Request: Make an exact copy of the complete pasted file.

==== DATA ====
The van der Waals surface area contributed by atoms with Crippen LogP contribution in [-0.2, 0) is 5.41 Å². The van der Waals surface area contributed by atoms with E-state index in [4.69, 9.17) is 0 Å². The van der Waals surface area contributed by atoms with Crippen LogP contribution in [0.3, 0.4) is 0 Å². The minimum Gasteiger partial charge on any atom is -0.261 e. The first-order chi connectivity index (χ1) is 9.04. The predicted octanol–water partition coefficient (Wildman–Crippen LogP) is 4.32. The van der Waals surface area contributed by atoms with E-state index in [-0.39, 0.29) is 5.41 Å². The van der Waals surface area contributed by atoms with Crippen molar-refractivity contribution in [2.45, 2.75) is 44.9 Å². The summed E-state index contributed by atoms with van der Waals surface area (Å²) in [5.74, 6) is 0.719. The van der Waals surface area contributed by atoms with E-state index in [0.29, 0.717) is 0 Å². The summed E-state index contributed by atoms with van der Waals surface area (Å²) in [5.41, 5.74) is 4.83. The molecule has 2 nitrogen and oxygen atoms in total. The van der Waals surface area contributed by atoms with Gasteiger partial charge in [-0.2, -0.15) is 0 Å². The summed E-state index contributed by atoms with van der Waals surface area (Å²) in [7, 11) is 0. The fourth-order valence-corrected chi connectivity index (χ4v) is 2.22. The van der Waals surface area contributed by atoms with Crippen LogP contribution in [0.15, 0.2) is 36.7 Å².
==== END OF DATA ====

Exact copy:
The van der Waals surface area contributed by atoms with Crippen LogP contribution in [-0.2, 0) is 5.41 Å². The van der Waals surface area contributed by atoms with E-state index in [4.69, 9.17) is 0 Å². The van der Waals surface area contributed by atoms with Crippen LogP contribution in [0.3, 0.4) is 0 Å². The minimum Gasteiger partial charge on any atom is -0.261 e. The first-order chi connectivity index (χ1) is 9.04. The predicted octanol–water partition coefficient (Wildman–Crippen LogP) is 4.32. The van der Waals surface area contributed by atoms with E-state index in [-0.39, 0.29) is 5.41 Å². The van der Waals surface area contributed by atoms with Crippen molar-refractivity contribution in [2.45, 2.75) is 44.9 Å². The summed E-state index contributed by atoms with van der Waals surface area (Å²) in [5.74, 6) is 0.719. The van der Waals surface area contributed by atoms with E-state index in [0.29, 0.717) is 0 Å². The summed E-state index contributed by atoms with van der Waals surface area (Å²) in [5.41, 5.74) is 4.83. The molecule has 2 nitrogen and oxygen atoms in total. The van der Waals surface area contributed by atoms with Gasteiger partial charge in [-0.2, -0.15) is 0 Å². The summed E-state index contributed by atoms with van der Waals surface area (Å²) in [7, 11) is 0. The fourth-order valence-corrected chi connectivity index (χ4v) is 2.22. The van der Waals surface area contributed by atoms with Crippen LogP contribution in [0.15, 0.2) is 36.7 Å².